This is proving to be an interesting week in education across the U.S.

On Tuesday, the American Institutes for Research, a DC-based nonpartisan, non-profit organization, filed new material in its legal protest against the state of New Mexico’s purchasing division. The protest argues that the state’s request for proposals for on-line Common Core testing was written to favor one vendor.

Citing evidence from Florida and Arizona, the AIR argues that the Partnership for Assessment of Readiness for College and Careers — one of the two large consortia given hundreds of millions of U.S. dollars to develop Common Core tests – and Pearson Education, the company awarded New Mexico’s test management contract, are, in effect, business partners, “promoting each other’s products and platforms,” to the exclusion of other vendors. The protest argues that the contracting process violated the law and will be costly to taxpayers. (Ed Week story here.)

Also this week, Tennessee’s legislature passed a law leading to the state’s withdrawal from the PARCC consortium and its governing council. This leaves PARCC with 14 states plus DC, down from 23 in 2010. (Tennessee PARCC story)

BATmobile Hits Seattle

Later today, the BATmobile, BadAss Teachers in action, arrives in downtown Seattle to draw attention to the role of philanthropists Bill and Melinda Gates in buying influence on education policy across the country. The rush-hour protest is a collaboration between the Washington BadAss Teachers Association, Teachers’ Letters to Bill Gates, and Washington Save Our Schools. (Seattle Times story.)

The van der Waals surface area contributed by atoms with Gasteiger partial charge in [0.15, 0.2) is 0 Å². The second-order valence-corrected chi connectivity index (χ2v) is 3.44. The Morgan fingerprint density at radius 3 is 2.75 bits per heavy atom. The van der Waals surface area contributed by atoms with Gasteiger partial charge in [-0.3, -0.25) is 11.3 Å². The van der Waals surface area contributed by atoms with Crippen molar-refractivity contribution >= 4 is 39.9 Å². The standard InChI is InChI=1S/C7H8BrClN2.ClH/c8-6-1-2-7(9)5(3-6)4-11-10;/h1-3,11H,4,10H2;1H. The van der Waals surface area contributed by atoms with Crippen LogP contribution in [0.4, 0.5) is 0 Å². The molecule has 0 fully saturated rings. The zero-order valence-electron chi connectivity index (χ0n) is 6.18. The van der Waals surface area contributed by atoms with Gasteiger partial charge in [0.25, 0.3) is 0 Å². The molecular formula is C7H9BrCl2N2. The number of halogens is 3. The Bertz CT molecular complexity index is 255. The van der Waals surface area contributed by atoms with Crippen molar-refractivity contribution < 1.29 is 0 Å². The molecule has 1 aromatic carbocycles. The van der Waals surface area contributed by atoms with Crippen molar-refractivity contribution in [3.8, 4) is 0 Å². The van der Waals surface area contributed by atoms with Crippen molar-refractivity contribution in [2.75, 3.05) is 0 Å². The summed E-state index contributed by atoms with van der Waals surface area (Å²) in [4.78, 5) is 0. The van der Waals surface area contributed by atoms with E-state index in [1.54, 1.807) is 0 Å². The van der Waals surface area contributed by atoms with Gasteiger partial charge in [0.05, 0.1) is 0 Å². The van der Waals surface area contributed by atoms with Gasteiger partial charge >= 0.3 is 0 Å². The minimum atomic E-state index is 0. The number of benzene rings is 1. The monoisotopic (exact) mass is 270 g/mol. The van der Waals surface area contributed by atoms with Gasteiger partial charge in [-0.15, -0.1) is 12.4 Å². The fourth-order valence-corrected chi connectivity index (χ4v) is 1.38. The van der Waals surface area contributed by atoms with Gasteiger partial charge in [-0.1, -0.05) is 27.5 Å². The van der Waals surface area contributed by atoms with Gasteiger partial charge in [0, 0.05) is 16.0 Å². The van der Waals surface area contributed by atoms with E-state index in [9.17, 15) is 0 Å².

The coalition calls for locally controlled, democratically run schools as well as teacher-created, meaningful diagnostic testing and an end to high-stakes testing used to “fail children, fire teachers, and close schools.” Another major concern of the rally is the resegregation of the nation’s schools. (“Educating Gates” — Teacher Letters to Gates)

A number of frequent Education Town Hall guests are participating, and we expect to have a report from them very soon. A link to the Seattle Times article and more can be found on our website.

Detroit Free Press Charter Series

Finally, this past Sunday, the Detroit Free Press launched an explosive series about charter schools in Michigan. One of the first stories – “Michigan spends $1B on charter schools but fails to hold them accountable” — appeared on June 22. The series features finances, management, teacher and student experiences, legislative issues and lobbying trends. The Free Press website offers additional materials, including audits of school finances, letters from teachers, and video interviews.

In one such interview, John Austin, president of the Michigan state Board of Education says: “There are too many examples here in Michigan of companies running schools, making lots of money and delivering very poor and mediocre education.”

Austin speaks of companies with influence on the legislature and other institutions, and explains: “Management companies find ways — legal but inappropriate — to rake in money…because the charter school management oversight regime in Michigan is very weak.”

In another interview, Tom Watkins, former Michigan state schools superintendent, says the state should be able to tie a string to any public dollar, to see where its going. But that has not been the case:

When children don’t have the basics, when teachers don’t have decent tools to do their jobs and they’re not being compensated fairly and someone is walking off with large sums of money – in my view that is morally wrong, whether it’s legally wrong is yet to be determined.

The Free Press was founded in 1831 and is the largest daily newspaper in Detroit. The on-line edition’s banner ads run tens of thousands of dollars each. And a for-profit charter school company has purchased such ads for every day of the series so far. Eclectablog, a progressive Michigan news source notes the irony here: Hundreds of thousands of dollars in Michigan tax dollars being used for advertising to sit atop stories about the lack of oversight into how charter school dollars are used.

 

Report and additional discussion on Track 2 —